- Struggling with no or a low income? Don't assume there's no help - check what you're entitled to. The key benefit available is universal credit, a means-tested benefit to help low earners meet basic living costs, which can be worth £1,500+/mth for some. Recently a few people have said to me either "I won't get that" or "I tried a year ago and didn't get it". That's a dangerous assumption.
The criteria and payout rates were improved to help during the pandemic, so it's at least worth checking out. As eligibility criteria are complex, use this 10-min Benefits Calculator tool to see if you likely qualify and read their Coronavirus Universal Credit & Benefits guide.
- Furlough pay is still a MINIMUM 80% of your salary up to £2,500/mth, plus pension contributions. Since April, 9.6m roles have been furloughed - this is where your job's put on standby and you get up to 80% of your salary, up to £2,500/mth.
From this month though, the Govt is only covering 70% of salaries and employers are being asked to pay the rest, plus national insurance, and pension contributions. Yet you should still get the 80% - do ensure your employer's paying you what you're due.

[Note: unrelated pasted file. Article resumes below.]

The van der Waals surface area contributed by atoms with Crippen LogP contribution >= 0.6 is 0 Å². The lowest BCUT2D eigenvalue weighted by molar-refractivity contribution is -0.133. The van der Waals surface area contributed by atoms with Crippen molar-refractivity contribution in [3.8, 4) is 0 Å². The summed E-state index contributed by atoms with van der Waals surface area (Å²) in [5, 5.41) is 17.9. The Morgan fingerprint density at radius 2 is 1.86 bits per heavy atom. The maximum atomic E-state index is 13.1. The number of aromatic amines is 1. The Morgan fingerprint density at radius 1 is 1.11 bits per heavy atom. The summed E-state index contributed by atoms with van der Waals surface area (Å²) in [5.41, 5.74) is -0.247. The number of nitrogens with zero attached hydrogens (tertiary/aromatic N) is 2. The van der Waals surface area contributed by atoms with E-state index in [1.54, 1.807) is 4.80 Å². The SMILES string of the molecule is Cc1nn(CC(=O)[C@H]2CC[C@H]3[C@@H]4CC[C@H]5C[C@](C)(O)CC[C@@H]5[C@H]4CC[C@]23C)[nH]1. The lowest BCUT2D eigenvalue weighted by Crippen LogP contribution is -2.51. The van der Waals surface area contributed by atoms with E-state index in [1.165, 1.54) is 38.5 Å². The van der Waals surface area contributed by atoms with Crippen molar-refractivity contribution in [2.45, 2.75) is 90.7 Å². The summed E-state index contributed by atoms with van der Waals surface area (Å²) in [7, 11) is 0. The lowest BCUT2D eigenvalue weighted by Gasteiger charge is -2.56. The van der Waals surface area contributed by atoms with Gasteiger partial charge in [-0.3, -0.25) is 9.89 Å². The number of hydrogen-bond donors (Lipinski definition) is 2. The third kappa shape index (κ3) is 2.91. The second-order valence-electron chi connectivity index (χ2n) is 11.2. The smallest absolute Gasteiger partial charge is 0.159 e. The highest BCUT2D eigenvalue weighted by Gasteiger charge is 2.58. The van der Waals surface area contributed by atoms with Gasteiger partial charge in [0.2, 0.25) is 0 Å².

Plus if your employer asks you to work, they should be giving you full pay for the hours you do, and you only get furlough pay for the rest of your normal hours that you don't do (if any). Check your employer's playing by the furlough rules in this detailed guide.
- Employer 'making' you go back to the office - do you have rights if you don't want to or can't go back? It's always best, if possible, to start by being open and honest with your employer to see if a middle ground is possible. But if it's genuinely made things 'Covid Secure' and insists you return to work, you've few rights.
Max Winthrop of the Law Society's Employment Law Committee told MSE: "If you're healthy, have no special risks through an underlying condition and can travel safely to and from the office, refusing to work is usually difficult, and could lead to a disciplinary, including dismissal."
Ruby Dinsmore, employment lawyer at Slater and Gordon, added: "If, for example, you usually travel by heavily-populated public transport, see if flexible working or travelling out of peak times works for both you and your employer."
However, if you're medically vulnerable or feel you could be in serious danger by returning, then you've increased rights to appeal to your employer. For more help, this Citizens Advice Q&A is a good place to start.
- Self-employed/got a small business and need support, even for your income? Bounce back loans available until 4 Nov. Small businesses, including limited companies, affected by coronavirus can apply for one-off £2,000-£50,000 loans. The loans are INTEREST AND REPAYMENT-FREE for the first year.